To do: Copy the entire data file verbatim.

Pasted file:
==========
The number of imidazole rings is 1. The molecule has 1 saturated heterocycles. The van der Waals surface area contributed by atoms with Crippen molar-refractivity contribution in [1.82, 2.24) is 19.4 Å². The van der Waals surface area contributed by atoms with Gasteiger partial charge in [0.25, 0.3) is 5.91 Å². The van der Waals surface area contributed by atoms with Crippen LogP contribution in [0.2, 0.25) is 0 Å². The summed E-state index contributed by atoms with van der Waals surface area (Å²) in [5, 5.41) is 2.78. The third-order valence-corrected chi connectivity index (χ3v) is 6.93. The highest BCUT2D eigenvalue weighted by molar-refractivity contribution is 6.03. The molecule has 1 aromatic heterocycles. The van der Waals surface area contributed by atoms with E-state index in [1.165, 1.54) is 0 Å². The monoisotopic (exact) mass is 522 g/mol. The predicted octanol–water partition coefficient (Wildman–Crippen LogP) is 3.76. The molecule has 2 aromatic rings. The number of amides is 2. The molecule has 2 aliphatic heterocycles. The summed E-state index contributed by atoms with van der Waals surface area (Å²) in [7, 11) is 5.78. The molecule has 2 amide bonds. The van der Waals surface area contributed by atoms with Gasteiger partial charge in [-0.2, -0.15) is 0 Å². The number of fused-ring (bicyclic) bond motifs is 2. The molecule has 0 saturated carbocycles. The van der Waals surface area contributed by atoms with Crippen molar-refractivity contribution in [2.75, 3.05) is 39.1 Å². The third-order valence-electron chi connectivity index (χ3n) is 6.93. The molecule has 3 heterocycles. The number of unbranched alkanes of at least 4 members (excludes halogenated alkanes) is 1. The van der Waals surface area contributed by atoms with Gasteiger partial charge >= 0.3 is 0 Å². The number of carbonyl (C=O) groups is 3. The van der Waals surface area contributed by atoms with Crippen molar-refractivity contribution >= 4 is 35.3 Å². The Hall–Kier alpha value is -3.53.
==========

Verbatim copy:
The number of imidazole rings is 1. The molecule has 1 saturated heterocycles. The van der Waals surface area contributed by atoms with Crippen molar-refractivity contribution in [1.82, 2.24) is 19.4 Å². The van der Waals surface area contributed by atoms with Gasteiger partial charge in [0.25, 0.3) is 5.91 Å². The van der Waals surface area contributed by atoms with Crippen LogP contribution in [0.2, 0.25) is 0 Å². The summed E-state index contributed by atoms with van der Waals surface area (Å²) in [5, 5.41) is 2.78. The third-order valence-corrected chi connectivity index (χ3v) is 6.93. The highest BCUT2D eigenvalue weighted by molar-refractivity contribution is 6.03. The molecule has 1 aromatic heterocycles. The van der Waals surface area contributed by atoms with E-state index in [1.165, 1.54) is 0 Å². The monoisotopic (exact) mass is 522 g/mol. The predicted octanol–water partition coefficient (Wildman–Crippen LogP) is 3.76. The molecule has 2 aromatic rings. The number of amides is 2. The molecule has 2 aliphatic heterocycles. The summed E-state index contributed by atoms with van der Waals surface area (Å²) in [7, 11) is 5.78. The molecule has 2 amide bonds. The van der Waals surface area contributed by atoms with Gasteiger partial charge in [-0.2, -0.15) is 0 Å². The number of fused-ring (bicyclic) bond motifs is 2. The molecule has 0 saturated carbocycles. The van der Waals surface area contributed by atoms with Crippen molar-refractivity contribution in [2.75, 3.05) is 39.1 Å². The third-order valence-electron chi connectivity index (χ3n) is 6.93. The molecule has 3 heterocycles. The number of unbranched alkanes of at least 4 members (excludes halogenated alkanes) is 1. The van der Waals surface area contributed by atoms with Gasteiger partial charge >= 0.3 is 0 Å². The number of carbonyl (C=O) groups is 3. The van der Waals surface area contributed by atoms with Crippen molar-refractivity contribution >= 4 is 35.3 Å². The Hall–Kier alpha value is -3.53.